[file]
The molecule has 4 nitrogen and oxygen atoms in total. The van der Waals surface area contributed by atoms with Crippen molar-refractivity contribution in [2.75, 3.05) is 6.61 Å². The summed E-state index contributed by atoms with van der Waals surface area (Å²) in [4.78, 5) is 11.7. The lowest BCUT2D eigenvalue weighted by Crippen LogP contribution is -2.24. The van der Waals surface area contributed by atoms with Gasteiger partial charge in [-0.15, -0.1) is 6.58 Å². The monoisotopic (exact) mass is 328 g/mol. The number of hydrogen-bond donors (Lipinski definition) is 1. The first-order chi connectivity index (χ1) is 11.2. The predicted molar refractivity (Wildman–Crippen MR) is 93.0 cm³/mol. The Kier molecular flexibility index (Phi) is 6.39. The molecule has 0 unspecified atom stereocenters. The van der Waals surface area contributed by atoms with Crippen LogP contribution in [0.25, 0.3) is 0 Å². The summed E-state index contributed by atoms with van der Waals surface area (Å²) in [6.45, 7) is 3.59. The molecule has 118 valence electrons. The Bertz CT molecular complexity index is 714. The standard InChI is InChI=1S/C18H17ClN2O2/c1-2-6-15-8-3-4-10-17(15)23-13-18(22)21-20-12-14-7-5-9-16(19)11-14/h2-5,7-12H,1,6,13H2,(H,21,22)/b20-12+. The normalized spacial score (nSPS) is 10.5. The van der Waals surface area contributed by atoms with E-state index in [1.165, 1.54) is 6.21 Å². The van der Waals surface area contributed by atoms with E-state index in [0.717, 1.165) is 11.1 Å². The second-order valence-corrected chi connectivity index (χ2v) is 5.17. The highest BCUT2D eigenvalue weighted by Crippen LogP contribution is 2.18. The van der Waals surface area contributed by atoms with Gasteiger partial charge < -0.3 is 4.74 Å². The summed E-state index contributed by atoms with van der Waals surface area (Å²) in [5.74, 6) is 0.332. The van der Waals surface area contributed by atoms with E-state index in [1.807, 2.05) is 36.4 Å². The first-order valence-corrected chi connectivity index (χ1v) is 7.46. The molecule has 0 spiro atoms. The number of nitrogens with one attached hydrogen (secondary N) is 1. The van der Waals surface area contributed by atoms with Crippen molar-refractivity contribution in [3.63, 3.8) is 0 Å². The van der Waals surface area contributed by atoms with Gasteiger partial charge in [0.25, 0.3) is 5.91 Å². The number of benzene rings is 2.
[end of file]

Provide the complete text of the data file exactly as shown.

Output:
The molecule has 4 nitrogen and oxygen atoms in total. The van der Waals surface area contributed by atoms with Crippen molar-refractivity contribution in [2.75, 3.05) is 6.61 Å². The summed E-state index contributed by atoms with van der Waals surface area (Å²) in [4.78, 5) is 11.7. The lowest BCUT2D eigenvalue weighted by Crippen LogP contribution is -2.24. The van der Waals surface area contributed by atoms with Gasteiger partial charge in [-0.15, -0.1) is 6.58 Å². The monoisotopic (exact) mass is 328 g/mol. The number of hydrogen-bond donors (Lipinski definition) is 1. The first-order chi connectivity index (χ1) is 11.2. The predicted molar refractivity (Wildman–Crippen MR) is 93.0 cm³/mol. The Kier molecular flexibility index (Phi) is 6.39. The molecule has 0 unspecified atom stereocenters. The van der Waals surface area contributed by atoms with Crippen LogP contribution in [0.25, 0.3) is 0 Å². The summed E-state index contributed by atoms with van der Waals surface area (Å²) in [6.45, 7) is 3.59. The molecule has 118 valence electrons. The Bertz CT molecular complexity index is 714. The standard InChI is InChI=1S/C18H17ClN2O2/c1-2-6-15-8-3-4-10-17(15)23-13-18(22)21-20-12-14-7-5-9-16(19)11-14/h2-5,7-12H,1,6,13H2,(H,21,22)/b20-12+. The normalized spacial score (nSPS) is 10.5. The van der Waals surface area contributed by atoms with E-state index in [1.165, 1.54) is 6.21 Å². The van der Waals surface area contributed by atoms with E-state index in [0.717, 1.165) is 11.1 Å². The second-order valence-corrected chi connectivity index (χ2v) is 5.17. The highest BCUT2D eigenvalue weighted by Crippen LogP contribution is 2.18. The van der Waals surface area contributed by atoms with Gasteiger partial charge < -0.3 is 4.74 Å². The summed E-state index contributed by atoms with van der Waals surface area (Å²) in [5.74, 6) is 0.332. The van der Waals surface area contributed by atoms with E-state index in [1.807, 2.05) is 36.4 Å². The first-order valence-corrected chi connectivity index (χ1v) is 7.46. The molecule has 0 spiro atoms. The number of nitrogens with one attached hydrogen (secondary N) is 1. The van der Waals surface area contributed by atoms with Crippen molar-refractivity contribution in [3.63, 3.8) is 0 Å². The van der Waals surface area contributed by atoms with Gasteiger partial charge in [0.25, 0.3) is 5.91 Å². The number of benzene rings is 2.